Reagan Tax Cuts
In discussing the Reagan Tax Cuts, after Ronald Reagan became President in 1980 there was a basic change in federal income tax policy when the Economic Recovery Tax Act of 1981 was signed in to law - with strong bi-partisan Congressional support. Conservatives thought that if anyone knew how to make a federal tax cut, certainly Ronald Reagan did.
Driven for years before then by Republican Senator Bill Roth and Democratic Congressman Jack Kemp, the Reagan Tax Cuts reduced the top tax bracket to just 50% by phasing in – over three years – a 25% cut to individual tax brackets, which were then indexed for inflation after that.
"The government’s view of the economy could be summed up in a few short phrases: If it moves, tax it. If it keeps moving, regulate it. And if it stops moving, subsidize it." ~Ronald Reagan (www.QuoteGarden.com)
The new law also significantly changed the rules for tax depreciation and capital cost recovery on business expenses for equipment. Before then, capital cost recovery basically followed an idea called economic depreciation, which referred to the reduction in market value of a producing asset over a precise period.
This Act replaced that concept with an Accelerated Cost Recovery System, which excited and incented many previously discouraged business investors and eventually led to an explosion of capital creation.
As well as accelerated cost recovery, to further spur even more capital creation, the Economic Recovery Tax Act also established a 10% Investment Tax Credit.
Before and even after 1981, many thought that tax policy is best used to change amassed demand whenever supply and demand become one sided; for example when the economy boiled up or went in to recession.
Although it was simply a return to a perspective of previous generations, the new tax cut signified a new approach to looking at tax policy. The basic idea was that taxes needed to have their most important effect on economic enticements in front of businesses and individuals.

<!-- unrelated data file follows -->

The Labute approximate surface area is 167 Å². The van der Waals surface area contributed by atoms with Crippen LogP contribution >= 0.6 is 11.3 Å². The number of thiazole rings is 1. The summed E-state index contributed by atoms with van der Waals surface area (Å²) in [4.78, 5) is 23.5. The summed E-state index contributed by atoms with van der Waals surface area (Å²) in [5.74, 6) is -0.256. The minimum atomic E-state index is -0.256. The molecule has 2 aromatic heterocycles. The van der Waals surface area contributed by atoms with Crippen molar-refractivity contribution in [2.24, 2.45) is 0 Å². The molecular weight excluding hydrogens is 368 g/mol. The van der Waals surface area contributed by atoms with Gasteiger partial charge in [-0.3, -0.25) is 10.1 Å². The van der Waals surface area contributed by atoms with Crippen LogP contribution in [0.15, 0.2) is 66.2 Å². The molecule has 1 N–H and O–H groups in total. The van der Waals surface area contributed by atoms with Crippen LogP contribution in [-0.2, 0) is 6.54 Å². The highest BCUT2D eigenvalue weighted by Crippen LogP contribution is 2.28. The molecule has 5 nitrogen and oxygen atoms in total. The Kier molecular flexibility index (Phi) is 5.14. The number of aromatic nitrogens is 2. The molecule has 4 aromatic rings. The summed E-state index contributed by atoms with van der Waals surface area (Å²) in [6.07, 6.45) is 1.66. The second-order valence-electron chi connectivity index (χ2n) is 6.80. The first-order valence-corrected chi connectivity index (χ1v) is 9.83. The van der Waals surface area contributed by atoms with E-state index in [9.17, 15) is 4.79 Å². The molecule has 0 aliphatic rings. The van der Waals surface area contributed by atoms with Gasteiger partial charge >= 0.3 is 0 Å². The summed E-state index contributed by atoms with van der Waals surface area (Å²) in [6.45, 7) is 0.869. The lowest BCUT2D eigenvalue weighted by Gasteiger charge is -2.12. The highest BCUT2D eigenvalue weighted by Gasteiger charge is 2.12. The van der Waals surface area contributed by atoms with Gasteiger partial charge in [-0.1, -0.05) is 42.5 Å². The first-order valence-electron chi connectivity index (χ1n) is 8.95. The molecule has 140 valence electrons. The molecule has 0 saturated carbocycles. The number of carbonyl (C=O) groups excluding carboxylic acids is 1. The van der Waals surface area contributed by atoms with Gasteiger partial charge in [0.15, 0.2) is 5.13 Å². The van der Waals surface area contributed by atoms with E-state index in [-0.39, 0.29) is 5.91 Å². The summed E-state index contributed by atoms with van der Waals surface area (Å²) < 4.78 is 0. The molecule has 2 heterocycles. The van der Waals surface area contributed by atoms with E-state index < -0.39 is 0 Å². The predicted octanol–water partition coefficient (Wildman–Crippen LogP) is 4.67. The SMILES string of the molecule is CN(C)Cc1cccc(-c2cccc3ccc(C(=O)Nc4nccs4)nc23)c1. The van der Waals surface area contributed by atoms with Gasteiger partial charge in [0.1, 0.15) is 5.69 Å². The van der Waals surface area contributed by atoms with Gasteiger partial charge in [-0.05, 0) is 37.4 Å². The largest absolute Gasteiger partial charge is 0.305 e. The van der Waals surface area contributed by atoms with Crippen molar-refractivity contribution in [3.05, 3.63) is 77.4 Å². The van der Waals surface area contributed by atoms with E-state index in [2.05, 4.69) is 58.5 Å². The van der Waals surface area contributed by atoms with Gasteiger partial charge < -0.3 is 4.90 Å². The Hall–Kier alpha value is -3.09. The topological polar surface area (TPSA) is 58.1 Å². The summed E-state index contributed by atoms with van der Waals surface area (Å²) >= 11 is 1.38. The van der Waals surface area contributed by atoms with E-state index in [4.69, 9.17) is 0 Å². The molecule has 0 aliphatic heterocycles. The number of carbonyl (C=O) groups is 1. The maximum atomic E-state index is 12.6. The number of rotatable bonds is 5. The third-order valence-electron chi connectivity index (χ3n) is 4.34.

Therefore, the tax rate on the first dollar earned or the average tax rate is not as important as the tax rate on the last dollar earned or the marginal dollar.
Many thought that if marginal tax rates were lowered, the normal energies behind economic development would not be so restrained.
The thinking was that those who were most industrious would spend less time on leisure and transfer more of their forces to industrious activities so there would be a lot more money-making opportunities for businesses to cash in on.
A reasonable conclusion was that the tax base would be expanded when people moved out from tax-exempt to taxable activities because of a reduction in marginal tax rates.
The Reagan Tax Cuts really seemed to signify two moves away from earlier tax policy thinking; one deliberate and the other implied. The first was how incentives and marginal tax rates were now a central theme to how taxes affect economic activity. The other was a real move away from taxing income to taxing consumption.
While businesses could now benefit from accelerated cost recovery, the ratification of numerous new tax provisions resulted in a reduction of taxes on personal savings. For example, in 1981 the IRA (Individual Retirement Account) was born.
At the same time the Reagan Tax Cuts were being enacted, to try and reign in inflation, the Federal Reserve made changes to monetary policy with complete backing of the Reagan Administration.
However, the Fed miscalculated and their actions forced inflation to decline much quicker than they thought, and within just one year (by 1982), the economy spiraled into a significant recession. Now because federal spending was calculated based on higher inflation, spending levels were much higher than anticipated, adjusted for actual inflation.
Thus with the mishmash of a sudden increase in inflation-adjusted federal spending amid a recession - and the Reagan Tax Cuts, budget deficits leaped even higher than in the past, paving the way for a tax increase in 1984. As a result, several of the 1981 tax cuts were trimmed back, mostly affecting businesses.
As the Reagan Tax Cuts went into effect to a greater extent, the economy began to see strong and continued growth. While delayed and concealed by the agonizing process of forced deflation, the advantages of marginal tax rate cuts and incentives to invest did eventually materialize as was predicted.
Source: U.S. Department of Treasury
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Back To "Taxes After World War II"
After World War II and a number of income tax cuts, the Federal tax burden as a percentage of GDP went from a wartime high in 1944 of 20.9% back down to 14.4% in 1950. However, with the Korean War and the extension of Social Security, requiring even more revenues, by 1952, the tax burden returned back up to 19% of GDP...
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As we discuss Social Security and Medicare Taxes, from the time it was enacted up until 1956, the Social Security System remained basically unchanged. From then on though, when Disability Insurance benefits were added in 1956, Social Security began to change steadily with benefits increasingly being added to the program...